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A Contribution to Knowledge of gothic Goldsmithing in Dubrovnik
APA 6th Edition
Lupis, V.B. (2008). A Contribution to Knowledge of gothic Goldsmithing in Dubrovnik. Starohrvatska prosvjeta, III (35), 165-165. Preuzeto s https://hrcak.srce.hr/81345
MLA 8th Edition
Lupis, Vinicije B.. "A Contribution to Knowledge of gothic Goldsmithing in Dubrovnik." Starohrvatska prosvjeta, vol. III, br. 35, 2008, str. 165-165. https://hrcak.srce.hr/81345. Citirano 30.11.2023.
Chicago 17th Edition
Lupis, Vinicije B.. "A Contribution to Knowledge of gothic Goldsmithing in Dubrovnik." Starohrvatska prosvjeta III, br. 35 (2008): 165-165. https://hrcak.srce.hr/81345
Lupis, V.B. (2008). 'A Contribution to Knowledge of gothic Goldsmithing in Dubrovnik', Starohrvatska prosvjeta, III(35), str. 165-165. Preuzeto s: https://hrcak.srce.hr/81345 (Datum pristupa: 30.11.2023.)
Lupis VB. A Contribution to Knowledge of gothic Goldsmithing in Dubrovnik. Starohrvatska prosvjeta [Internet]. 2008 [pristupljeno 30.11.2023.];III(35):165-165. Dostupno na: https://hrcak.srce.hr/81345
V.B. Lupis, "A Contribution to Knowledge of gothic Goldsmithing in Dubrovnik", Starohrvatska prosvjeta, vol.III, br. 35, str. 165-165, 2008. [Online]. Dostupno na: https://hrcak.srce.hr/81345. [Citirano: 30.11.2023.]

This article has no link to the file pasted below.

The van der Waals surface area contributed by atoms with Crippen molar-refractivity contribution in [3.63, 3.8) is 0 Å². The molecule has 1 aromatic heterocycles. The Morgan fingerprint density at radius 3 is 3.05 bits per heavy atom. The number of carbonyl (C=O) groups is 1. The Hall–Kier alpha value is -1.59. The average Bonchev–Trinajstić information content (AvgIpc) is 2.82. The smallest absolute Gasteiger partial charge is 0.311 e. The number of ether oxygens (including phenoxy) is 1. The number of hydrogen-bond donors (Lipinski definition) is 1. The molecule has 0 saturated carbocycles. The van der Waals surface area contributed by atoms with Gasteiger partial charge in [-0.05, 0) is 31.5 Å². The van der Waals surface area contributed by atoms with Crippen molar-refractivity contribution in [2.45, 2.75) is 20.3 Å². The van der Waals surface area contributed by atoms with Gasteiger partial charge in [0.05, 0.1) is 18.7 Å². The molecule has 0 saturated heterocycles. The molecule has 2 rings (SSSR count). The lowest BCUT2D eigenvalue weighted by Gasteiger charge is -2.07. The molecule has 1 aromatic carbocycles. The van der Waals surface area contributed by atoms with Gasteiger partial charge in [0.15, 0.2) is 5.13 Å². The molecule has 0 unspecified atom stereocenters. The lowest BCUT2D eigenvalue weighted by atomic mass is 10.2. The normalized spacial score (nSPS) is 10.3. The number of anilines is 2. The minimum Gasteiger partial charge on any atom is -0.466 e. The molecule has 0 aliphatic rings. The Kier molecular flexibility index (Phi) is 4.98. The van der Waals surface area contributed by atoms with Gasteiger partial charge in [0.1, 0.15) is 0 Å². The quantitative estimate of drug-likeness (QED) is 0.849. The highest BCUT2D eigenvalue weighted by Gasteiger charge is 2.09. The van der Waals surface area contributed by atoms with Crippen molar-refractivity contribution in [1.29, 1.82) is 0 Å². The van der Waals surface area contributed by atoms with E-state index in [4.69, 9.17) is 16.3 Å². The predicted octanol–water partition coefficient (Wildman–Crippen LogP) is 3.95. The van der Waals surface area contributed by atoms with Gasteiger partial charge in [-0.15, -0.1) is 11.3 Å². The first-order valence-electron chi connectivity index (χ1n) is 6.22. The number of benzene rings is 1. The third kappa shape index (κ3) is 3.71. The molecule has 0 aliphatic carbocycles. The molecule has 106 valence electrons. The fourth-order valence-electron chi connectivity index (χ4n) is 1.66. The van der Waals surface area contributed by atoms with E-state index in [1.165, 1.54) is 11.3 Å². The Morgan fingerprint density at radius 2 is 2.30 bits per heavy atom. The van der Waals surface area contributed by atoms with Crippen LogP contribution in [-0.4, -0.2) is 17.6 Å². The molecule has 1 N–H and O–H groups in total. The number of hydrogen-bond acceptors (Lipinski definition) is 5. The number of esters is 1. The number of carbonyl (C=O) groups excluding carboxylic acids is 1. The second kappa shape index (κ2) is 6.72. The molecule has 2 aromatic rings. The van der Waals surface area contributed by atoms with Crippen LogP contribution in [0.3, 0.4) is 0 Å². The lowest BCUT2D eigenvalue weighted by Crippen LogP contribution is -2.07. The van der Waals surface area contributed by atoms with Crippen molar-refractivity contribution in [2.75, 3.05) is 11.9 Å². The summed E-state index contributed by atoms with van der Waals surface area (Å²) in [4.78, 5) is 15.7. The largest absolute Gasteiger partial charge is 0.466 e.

The author continues his research into the Reliquary of the cathedral in Dubrovnik. Certainly the most important Gothic exponent in the Reliquary is the reliquary bearing the hand of St. Mary Magdalene. It is realistically formed and it belonged to the Convent of St. Clare. It is decorated in front with a relief image of St. Mary Magdalene in a Late Gothic niche. The surface of the sleeve of this richly gilded brachial is covered with 18 medallions in three rows bearing portrayals of: a dragon, St. Peter, a lion, an unidentified saint, an eagle, the saint with a cross, an archangel, a basilisk, an unidentified saint, a griffin, an unidentified saint, a unicorn and an unidentified saint. Certainly one of the most interesting items from the Dubrovnik Reliquary is the reliquary for the hand of St. Anthony the Abbot (XXXI), bearing images of falconry, while the image of a man and woman on this reliquary are associated with amorous symbolism, exceptionally popular under the designation caccia d’amore, which has its literary foundation in Boccaccio’s Ninfale fiesolano. The third reliquary examined is the brachial (XXXIX) of canonized Petilovrijenci brothers of Boka Kotorska, made of embossed, engraved and gilded silver. These reliquaries can be attributed to the hypothetical Master of the 2nd fantastic bestiary, who was in the fullest sense an artist that belonged to the international Gothic, with a rich artistic ensemble of motifs reflecting the complex medieval artistic imagination. Most of this group of reliquaries have their origins in the Church of St. Clare. An unknown goldsmith of Dubrovnik had at his disposal the most complex iconography, with a fantastic array of animals and figural portrayals of sophisticated courtly life and falconry.
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